volatility correlation functions. It will thus be difficult to have
                3                                                                 separate handles on the term structure of the vanilla skew and
                                                                                  the term structure of volatility of volatility, at least in a two-fac-

                2                                                                 tor framework.
                                                                                  In this article, we propose a model driven by easy-to-simulate
                    0        0.5             1.0             1.5        2.0       Ornstein-Ühlenbeck processes that, in addition to providing con-
                                                                                  trol of the term structure of volatilities of volatilities and the cor-
                                                                                  relation structure of forward volatilities, allows us to control the
                                                                                  smile of forward volatilities, while remaining Markovian. We
          7 ST as a function of T                                                 illustrate the impact of the correlation structure of forward vola-
                                                                                  tilities on the pricing of options involving implied or realised for-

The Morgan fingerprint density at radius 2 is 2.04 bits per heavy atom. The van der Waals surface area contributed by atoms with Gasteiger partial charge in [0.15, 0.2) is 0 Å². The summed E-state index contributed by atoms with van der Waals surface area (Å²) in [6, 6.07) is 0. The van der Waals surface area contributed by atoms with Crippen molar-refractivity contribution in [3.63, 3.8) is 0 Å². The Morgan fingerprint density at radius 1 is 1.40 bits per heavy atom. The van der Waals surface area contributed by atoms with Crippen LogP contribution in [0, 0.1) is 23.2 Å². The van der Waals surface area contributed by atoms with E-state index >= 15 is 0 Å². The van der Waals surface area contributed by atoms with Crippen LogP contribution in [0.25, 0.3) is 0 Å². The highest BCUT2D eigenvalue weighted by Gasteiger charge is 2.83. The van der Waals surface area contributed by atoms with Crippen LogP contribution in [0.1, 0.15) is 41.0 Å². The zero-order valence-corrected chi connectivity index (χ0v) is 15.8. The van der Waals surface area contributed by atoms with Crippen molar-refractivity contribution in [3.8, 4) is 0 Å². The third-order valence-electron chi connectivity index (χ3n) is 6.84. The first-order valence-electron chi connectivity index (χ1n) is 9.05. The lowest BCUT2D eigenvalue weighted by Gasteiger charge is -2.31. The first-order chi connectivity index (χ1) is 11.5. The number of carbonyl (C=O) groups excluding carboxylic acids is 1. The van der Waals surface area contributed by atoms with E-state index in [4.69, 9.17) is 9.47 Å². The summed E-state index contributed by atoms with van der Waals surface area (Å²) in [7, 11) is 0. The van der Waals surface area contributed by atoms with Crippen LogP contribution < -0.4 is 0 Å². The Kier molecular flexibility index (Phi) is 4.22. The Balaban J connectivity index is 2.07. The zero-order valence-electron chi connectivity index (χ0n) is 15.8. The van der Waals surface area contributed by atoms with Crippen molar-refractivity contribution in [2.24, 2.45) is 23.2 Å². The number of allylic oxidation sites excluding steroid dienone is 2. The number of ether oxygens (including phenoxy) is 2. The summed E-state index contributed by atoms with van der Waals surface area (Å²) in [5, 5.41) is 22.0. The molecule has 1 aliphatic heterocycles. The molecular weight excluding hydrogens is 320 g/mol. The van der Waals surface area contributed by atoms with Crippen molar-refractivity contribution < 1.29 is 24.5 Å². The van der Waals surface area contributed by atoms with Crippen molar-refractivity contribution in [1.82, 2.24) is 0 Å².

ward variances.
           –0.2                                                                      We demonstrate how the model can be calibrated to Vix
                                                                                  futures and options – exactly in the discrete version of the model
           –0.4                                                                   – and use Vix market information to price options on the real-
                                                                                  ised variance of the S&P 500 index. As liquidity of Vix futures
                                                                                  and options expands to longer-dated maturities, and similar
           –0.8                                                                   volatility derivatives on other indexes such as the Vstoxx gain
                                                                                  popularity, we can expect an active market for payouts combin-
           –1.0                                                                   ing forward variances and the underlying index to take shape,
                                                                                  requiring adequate modelling of the joint dynamics of the spot
           –1.2                                                                   and its forward variances.
                    0        0.5             1.0             1.5            2.0      Finally, as the diversity of traded instruments grows, it is tempt-
                                                                                  ing to try to calibrate market prices of all available instruments,
                                                                                  forcing on to the model’s parameters as much time-dependence as
                                             dˆ                                   is needed to achieve this goal. We would like to caution against
                                     0.1                                          the excessive psychological benefit that perfect calibration may